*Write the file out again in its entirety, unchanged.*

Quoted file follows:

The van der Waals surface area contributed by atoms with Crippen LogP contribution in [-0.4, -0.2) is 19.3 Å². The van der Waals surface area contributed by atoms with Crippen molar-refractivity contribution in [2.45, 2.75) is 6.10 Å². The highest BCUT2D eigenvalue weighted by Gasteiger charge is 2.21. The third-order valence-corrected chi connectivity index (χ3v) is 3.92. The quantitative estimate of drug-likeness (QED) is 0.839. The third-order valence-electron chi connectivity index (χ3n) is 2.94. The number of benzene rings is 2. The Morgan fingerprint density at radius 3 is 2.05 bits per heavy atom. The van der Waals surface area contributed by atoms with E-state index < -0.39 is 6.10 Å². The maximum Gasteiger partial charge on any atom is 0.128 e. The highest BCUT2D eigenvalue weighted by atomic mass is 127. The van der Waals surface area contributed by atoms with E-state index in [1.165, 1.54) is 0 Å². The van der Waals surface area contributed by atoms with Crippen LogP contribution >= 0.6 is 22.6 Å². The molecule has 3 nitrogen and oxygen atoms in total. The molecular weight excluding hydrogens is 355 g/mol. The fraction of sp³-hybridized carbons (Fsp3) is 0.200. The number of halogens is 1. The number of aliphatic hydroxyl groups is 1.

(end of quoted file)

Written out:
The van der Waals surface area contributed by atoms with Crippen LogP contribution in [-0.4, -0.2) is 19.3 Å². The van der Waals surface area contributed by atoms with Crippen molar-refractivity contribution in [2.45, 2.75) is 6.10 Å². The highest BCUT2D eigenvalue weighted by Gasteiger charge is 2.21. The third-order valence-corrected chi connectivity index (χ3v) is 3.92. The quantitative estimate of drug-likeness (QED) is 0.839. The third-order valence-electron chi connectivity index (χ3n) is 2.94. The number of benzene rings is 2. The Morgan fingerprint density at radius 3 is 2.05 bits per heavy atom. The van der Waals surface area contributed by atoms with E-state index < -0.39 is 6.10 Å². The maximum Gasteiger partial charge on any atom is 0.128 e. The highest BCUT2D eigenvalue weighted by atomic mass is 127. The van der Waals surface area contributed by atoms with E-state index in [1.165, 1.54) is 0 Å². The van der Waals surface area contributed by atoms with Crippen LogP contribution >= 0.6 is 22.6 Å². The molecule has 3 nitrogen and oxygen atoms in total. The molecular weight excluding hydrogens is 355 g/mol. The fraction of sp³-hybridized carbons (Fsp3) is 0.200. The number of halogens is 1. The number of aliphatic hydroxyl groups is 1.